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An Introduction to Literary Criticism

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by

Morgan Martin

on 15 March 2017

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Transcript of An Introduction to Literary Criticism

An Introduction to Literary Criticism

What is Literary Criticism?
The way we look at a piece of literature
Lenses are different perspectives we use to understand and interpret texts
An examination of different parts of the text to form new understanding

Historical
Requires that readers apply specific historical information from the time during which the text was written. Consider the following contexts:

Social
Political
Economic
Cultural
Societal
Intellectual
New Criticism/Formalism
Involves a close reading or explication - a detailed analysis of the text. All information essential to interpretation of the work must be found within the work itself. Nothing outside of the text matters. Consider the following elements:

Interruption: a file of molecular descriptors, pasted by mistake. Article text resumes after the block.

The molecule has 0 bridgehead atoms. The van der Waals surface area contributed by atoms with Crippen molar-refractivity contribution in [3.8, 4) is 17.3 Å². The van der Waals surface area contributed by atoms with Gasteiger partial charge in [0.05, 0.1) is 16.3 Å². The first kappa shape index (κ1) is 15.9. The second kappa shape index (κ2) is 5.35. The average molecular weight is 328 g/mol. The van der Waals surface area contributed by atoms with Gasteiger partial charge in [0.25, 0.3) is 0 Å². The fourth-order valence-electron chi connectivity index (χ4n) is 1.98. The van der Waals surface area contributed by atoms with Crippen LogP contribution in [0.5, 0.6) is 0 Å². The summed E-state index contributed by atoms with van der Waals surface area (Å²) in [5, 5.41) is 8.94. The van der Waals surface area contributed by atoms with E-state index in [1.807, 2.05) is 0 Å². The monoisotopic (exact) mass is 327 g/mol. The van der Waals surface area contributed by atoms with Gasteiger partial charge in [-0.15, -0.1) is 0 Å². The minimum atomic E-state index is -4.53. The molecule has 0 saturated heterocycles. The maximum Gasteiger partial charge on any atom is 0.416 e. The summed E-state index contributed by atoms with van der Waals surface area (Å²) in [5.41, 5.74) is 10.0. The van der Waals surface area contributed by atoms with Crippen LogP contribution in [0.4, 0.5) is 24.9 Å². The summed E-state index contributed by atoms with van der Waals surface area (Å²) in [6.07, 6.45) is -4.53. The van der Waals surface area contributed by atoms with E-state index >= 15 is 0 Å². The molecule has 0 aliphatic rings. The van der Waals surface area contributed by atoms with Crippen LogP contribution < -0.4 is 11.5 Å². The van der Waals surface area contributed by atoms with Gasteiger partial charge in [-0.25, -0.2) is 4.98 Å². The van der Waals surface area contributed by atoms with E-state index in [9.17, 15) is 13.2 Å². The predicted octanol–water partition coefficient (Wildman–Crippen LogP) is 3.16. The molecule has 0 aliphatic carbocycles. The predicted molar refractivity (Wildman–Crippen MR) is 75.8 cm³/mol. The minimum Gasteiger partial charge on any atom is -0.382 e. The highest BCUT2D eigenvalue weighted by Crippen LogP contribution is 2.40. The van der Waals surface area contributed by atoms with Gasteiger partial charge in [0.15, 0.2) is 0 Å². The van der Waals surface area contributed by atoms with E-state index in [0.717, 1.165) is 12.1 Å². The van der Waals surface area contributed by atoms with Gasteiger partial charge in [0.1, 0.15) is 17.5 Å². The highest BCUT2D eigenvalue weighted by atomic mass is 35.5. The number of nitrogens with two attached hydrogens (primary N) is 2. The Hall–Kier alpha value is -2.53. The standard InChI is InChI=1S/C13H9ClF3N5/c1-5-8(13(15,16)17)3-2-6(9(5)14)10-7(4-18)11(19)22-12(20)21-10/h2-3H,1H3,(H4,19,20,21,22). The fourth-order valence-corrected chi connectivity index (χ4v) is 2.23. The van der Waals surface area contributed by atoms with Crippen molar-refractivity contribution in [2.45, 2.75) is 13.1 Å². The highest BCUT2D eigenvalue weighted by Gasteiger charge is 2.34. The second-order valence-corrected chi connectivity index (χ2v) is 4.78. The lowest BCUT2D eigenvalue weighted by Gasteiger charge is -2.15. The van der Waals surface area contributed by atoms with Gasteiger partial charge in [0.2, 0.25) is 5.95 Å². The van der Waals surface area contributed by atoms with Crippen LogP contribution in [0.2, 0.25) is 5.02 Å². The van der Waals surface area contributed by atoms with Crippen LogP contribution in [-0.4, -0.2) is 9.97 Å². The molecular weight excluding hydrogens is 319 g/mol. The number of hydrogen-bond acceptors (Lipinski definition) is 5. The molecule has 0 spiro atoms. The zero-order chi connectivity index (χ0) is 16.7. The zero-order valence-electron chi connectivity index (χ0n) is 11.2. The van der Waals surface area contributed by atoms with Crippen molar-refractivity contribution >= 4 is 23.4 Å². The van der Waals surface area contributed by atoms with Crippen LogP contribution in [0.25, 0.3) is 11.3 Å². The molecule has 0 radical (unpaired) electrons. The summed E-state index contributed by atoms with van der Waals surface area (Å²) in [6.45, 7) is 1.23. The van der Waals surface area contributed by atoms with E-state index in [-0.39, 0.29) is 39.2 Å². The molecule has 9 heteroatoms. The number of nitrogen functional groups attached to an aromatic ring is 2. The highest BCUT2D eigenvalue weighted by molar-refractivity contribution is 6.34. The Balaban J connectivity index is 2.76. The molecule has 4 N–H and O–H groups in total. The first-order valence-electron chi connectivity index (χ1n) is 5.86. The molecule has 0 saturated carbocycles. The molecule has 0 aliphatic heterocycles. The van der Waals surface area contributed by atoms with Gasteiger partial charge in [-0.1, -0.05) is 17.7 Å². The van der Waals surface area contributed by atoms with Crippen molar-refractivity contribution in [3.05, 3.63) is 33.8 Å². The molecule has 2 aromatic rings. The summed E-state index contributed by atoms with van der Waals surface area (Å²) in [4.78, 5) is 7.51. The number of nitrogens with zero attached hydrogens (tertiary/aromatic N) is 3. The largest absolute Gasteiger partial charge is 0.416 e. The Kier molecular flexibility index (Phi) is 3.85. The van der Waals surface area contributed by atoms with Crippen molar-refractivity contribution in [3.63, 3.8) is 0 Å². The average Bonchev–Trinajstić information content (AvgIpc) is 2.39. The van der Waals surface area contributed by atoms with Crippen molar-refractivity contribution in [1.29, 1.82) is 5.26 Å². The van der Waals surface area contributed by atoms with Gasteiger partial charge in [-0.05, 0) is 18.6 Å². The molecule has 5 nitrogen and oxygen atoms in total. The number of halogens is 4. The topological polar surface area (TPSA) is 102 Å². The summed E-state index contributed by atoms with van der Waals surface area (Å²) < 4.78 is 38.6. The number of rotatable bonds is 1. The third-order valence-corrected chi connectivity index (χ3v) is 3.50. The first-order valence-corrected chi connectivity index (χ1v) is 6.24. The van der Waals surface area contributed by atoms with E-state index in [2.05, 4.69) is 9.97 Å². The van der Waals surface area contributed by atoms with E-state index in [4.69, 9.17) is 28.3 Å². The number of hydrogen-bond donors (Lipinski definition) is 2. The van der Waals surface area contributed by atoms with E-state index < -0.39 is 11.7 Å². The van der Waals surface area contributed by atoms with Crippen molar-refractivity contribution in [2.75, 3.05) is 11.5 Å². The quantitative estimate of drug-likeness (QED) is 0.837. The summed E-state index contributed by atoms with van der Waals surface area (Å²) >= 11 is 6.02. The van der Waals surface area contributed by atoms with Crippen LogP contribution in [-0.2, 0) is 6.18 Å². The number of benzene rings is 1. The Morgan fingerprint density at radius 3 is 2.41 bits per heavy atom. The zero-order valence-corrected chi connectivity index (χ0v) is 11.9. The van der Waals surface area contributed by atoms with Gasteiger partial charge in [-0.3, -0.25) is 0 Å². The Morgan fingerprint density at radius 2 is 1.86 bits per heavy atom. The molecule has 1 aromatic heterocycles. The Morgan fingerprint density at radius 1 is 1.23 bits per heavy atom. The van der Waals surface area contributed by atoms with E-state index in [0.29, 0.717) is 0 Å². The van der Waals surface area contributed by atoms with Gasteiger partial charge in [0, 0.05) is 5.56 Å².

Psychoanalytical
Deals with literature as an expression of personality, state of mind, feelings and desires of its author and characters.

A way of experiencing the subjectivity or consciousness of the author.

Requires referencing theories and complexes developed by psychologists:

Reader-response
Focuses on the interaction between the reader and the text as they read. This occurs in the reader's mind and his or her connections to the text. Factors include:
Viewing literature through different lenses
In photography, we use lenses to see the same photo in different ways.
Critical Lenses
Require us to...
Be open-minded
Step out of our comfort zones
Set aside our personal backgrounds and biases
Ask what literature is, what it does, and what it is worth
See a text as a "multi-layered construct of meaning"
Determine the author's purpose for writing the text
Understand relationships between authors, readers, and texts
Discuss our experiences and perspectives
Develop a deeper understanding of a text
Word meanings
Tone
Mood
Figures of speech
Imagery

Symbolism
Irony
Setting
Characters
Point of view
Sigmund Freud
Abraham Maslow
Carl Jung
Personal Experience
Gender
Age
Race
Culture
Relationships
Thoughts
Attitudes
Moods
Just as photographers can use different lenses to view photographs, readers can use different lenses, or perspectives, to understand literature.
Socrates once said...
By that logic, perhaps the unexamined
text is not worth reading?
We must must examine texts to understand their meaning & importance.
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